California lawmakers are voting on hundreds of bills this week as the legislative season ends on Friday.
Some of the state’s most widely-discussed bills must jump through their last hurdles, which have included input from Santa Clarita’s elected officials, and still await Governor Jerry Brown’s signature.
California could become a sanctuary state after Governor Brown negotiated with Senate leader Kevin De León’s (D-Los Angeles) on changes to his Senate Bill 54.
Under the legislation, California will not help federal agents deport people who are undocumented. With the input of Brown, the bill agrees that California will deport violent felons and criminals who do not have documentation.
On the Senate floor, Senator Henry Stern (D-Canoga Park) voted yes and Senator Scott Wilk (R-Santa Clarita) voted no on the bill.
When it went to the Assembly Public Safety Committee, Assemblyman Tom Lackey (R-Palmdale) voted no.
The bill still must go to the Assembly floor, where both Lackey and Assemblyman Dante Acosta (R-Santa Clarita) will vote on it.
If it passes the Assembly, SB 54 will go to the governor’s desk for final approval.
Seeking transparency on state ballot measures, Assembly Bill 249 would require large donors of TV, radio, online and print advertisements to be disclosed and clearly spelled out.
This bill has gotten unanimous yes votes from Santa Clarita Valley elected officials.
Acosta and Lackey voted in favor on the Assembly floor and Wilk voted yes on the Senate floor.
Stern, who serves as a principal coauthor on the bill, voted in its favor in the Senate Elections and Constitutional Amendments Committee and on the Senate floor.
After passing through the Assembly Elections Committee Thursday morning, the bill is headed to the Assembly floor for its last stop before the governor’s desk.
Several affordable housing bills are making their way through the legislature and are up for final consideration this week after deliberations among legislators.
If Senate Bill 2 passes, there would be a $75 fee for mortgage refinances and real estate transactions, excluding home sales. The $250 million this could accumulate would go to financing low-income housing construction.
Lackey voted against the bill in the Assembly Housing and Community Development Committee.
On the Senate floor, Stern voted in favor and Wilk voted in opposition.
Complementing this legislation, Assembly Bill 166 would waive the $75 fee for low-income residents.
Both Lackey and Acosta voted in favor of this bill on the Assembly floor.
Through Assembly Bill 1505, cities could require developers to designate a certain amount of low-income homes in development projects.
In the Assembly Local Government Committee and on the Assembly floor, Lackey voted against the bill. Acosta also voted against the bill on the Assembly floor.
One bill would ensure that Californians adopt and not shop for their pets.
To stop unkind puppy mill practices, A.B. 485 would ban California pet shops from selling dogs, cats and rabbits that were bred cruelly.
On the bill’s first round on the Assembly floor, Lackey voted against the bill and Acosta abstained from voting.
When the bill went to the Senate Business, Professions and Economic Development Committee, Senator Wilk voted no.
Though, when the bill went to the Senate floor, Wilk voted yes, as did Stern.
Assembly Bill 485 must go back to the Assembly floor for a final vote before Friday.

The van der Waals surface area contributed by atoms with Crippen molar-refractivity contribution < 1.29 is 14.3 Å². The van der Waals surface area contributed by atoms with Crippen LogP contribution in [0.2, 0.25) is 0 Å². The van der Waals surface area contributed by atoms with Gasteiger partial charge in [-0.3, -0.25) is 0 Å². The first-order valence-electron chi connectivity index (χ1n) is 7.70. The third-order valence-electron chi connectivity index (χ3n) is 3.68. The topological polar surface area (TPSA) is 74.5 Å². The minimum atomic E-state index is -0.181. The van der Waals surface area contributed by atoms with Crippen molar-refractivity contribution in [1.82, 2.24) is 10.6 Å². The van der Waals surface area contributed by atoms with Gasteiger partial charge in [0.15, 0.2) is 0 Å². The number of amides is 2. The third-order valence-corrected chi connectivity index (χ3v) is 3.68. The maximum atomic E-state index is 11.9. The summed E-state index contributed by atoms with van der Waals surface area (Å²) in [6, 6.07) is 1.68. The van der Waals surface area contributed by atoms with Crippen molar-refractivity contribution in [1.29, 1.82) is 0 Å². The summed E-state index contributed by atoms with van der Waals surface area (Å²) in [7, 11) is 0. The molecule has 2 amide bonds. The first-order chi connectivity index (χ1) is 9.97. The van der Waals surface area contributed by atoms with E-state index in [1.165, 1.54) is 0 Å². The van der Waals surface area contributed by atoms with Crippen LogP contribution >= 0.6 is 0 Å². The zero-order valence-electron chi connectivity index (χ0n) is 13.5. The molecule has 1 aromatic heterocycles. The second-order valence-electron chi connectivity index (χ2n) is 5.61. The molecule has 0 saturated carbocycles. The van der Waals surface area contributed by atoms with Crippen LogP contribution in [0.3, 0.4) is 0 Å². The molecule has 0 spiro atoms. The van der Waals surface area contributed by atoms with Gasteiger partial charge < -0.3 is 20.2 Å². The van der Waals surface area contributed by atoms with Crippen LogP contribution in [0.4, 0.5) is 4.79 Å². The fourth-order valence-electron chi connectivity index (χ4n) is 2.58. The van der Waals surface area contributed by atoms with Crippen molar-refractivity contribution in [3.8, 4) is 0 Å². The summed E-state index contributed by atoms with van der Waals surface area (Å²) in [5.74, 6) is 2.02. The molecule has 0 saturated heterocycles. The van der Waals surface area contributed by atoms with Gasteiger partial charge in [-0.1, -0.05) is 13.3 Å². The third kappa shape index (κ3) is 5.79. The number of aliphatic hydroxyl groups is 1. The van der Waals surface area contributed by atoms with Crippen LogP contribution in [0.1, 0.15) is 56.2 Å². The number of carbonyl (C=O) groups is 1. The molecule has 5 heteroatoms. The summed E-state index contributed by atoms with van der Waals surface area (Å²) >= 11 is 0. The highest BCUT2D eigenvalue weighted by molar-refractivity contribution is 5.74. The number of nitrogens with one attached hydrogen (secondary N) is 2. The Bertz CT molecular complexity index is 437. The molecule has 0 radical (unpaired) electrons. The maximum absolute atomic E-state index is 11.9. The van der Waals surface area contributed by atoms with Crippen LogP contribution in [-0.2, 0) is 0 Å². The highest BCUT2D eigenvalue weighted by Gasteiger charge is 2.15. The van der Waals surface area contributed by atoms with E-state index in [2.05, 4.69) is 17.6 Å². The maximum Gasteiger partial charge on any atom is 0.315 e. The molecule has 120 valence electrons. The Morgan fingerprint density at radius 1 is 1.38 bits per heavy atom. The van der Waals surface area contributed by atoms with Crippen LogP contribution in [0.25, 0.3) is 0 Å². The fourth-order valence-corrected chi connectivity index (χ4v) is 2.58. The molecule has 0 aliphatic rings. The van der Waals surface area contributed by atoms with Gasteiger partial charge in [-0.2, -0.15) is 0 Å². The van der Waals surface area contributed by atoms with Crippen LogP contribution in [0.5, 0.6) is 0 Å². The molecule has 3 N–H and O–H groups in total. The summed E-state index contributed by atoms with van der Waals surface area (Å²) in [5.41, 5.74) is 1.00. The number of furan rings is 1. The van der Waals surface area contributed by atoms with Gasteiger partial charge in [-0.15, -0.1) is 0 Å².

If Assembly Bill 63 passes by Friday, young adults will have more driving restrictions starting in 2020.
The legislation would increase the age of provisional driver’s licenses from 18 to 21 years old. In the first year of driving, or those with a provisional license – designed to allow time for experience to build – cannot drive with anyone under 20 years old in their car and cannot drive between 11 p.m. and 5 a.m., except for to work and school.
On the first round on the Assembly floor, Acosta abstained from voting and Lackey voted in favor. The second time, Acosta voted no and Lackey voted yes.
Wilk and Stern both voted in favor of the bill on the Senate floor.
The bill now heads to Governor Brown’s desk for final approval.
Paid maternity leave
California school employees would be granted at least six weeks of paid maternity leave if Assembly Bill 568 gets signed by Governor Brown.
Currently, teachers are either forced use their vacation time or sick time for pregnancies, miscarriages and childbirth.
Lackey and Acosta voted yes on this bill both times it hit the Assembly floor.
In the Senate Education Committee, Wilk abstained from voting, but both he and Stern voted yes on the Senate floor.
The bill now heads to Brown’s desk for final consideration.
Two of Lackey’s bills are still awaiting final approval by the governor.
Assembly Bill 503 would create a payment program for low-income residents who have outstanding parking tickets to alleviate the financial burden of late fees.
A.B. 1131 would streamline the annual auditing process for the Antelope Valley Fairgrounds.
Law enforcement would have the right to seek a court-ordered warrant for invasion of privacy cases through Assembly Bill 539, aiming to help victims of “revenge porn.” This bill is awaiting the governor’s signature.
Acosta’s AB 1172 is also on Brown’s desk, which would relinquish a currently state-owned portion of Sierra Highway to the city of Santa Clarita.
Stern is waiting for the governor’s signature on SB 225, which would require public places to display a phone number victims of human trafficking could text message for help.
His Senate Bill 358, which would require the Secretary of State to post campaign finance information online, is also awaiting Brown’s approval.
On Thursday, the Senate pushed Wilk’s Senate Bill 634 to the governor’s desk, which would create one unified Santa Clarita water district by dissolving the Castaic Lake Water Agency and the Newhall County Water District.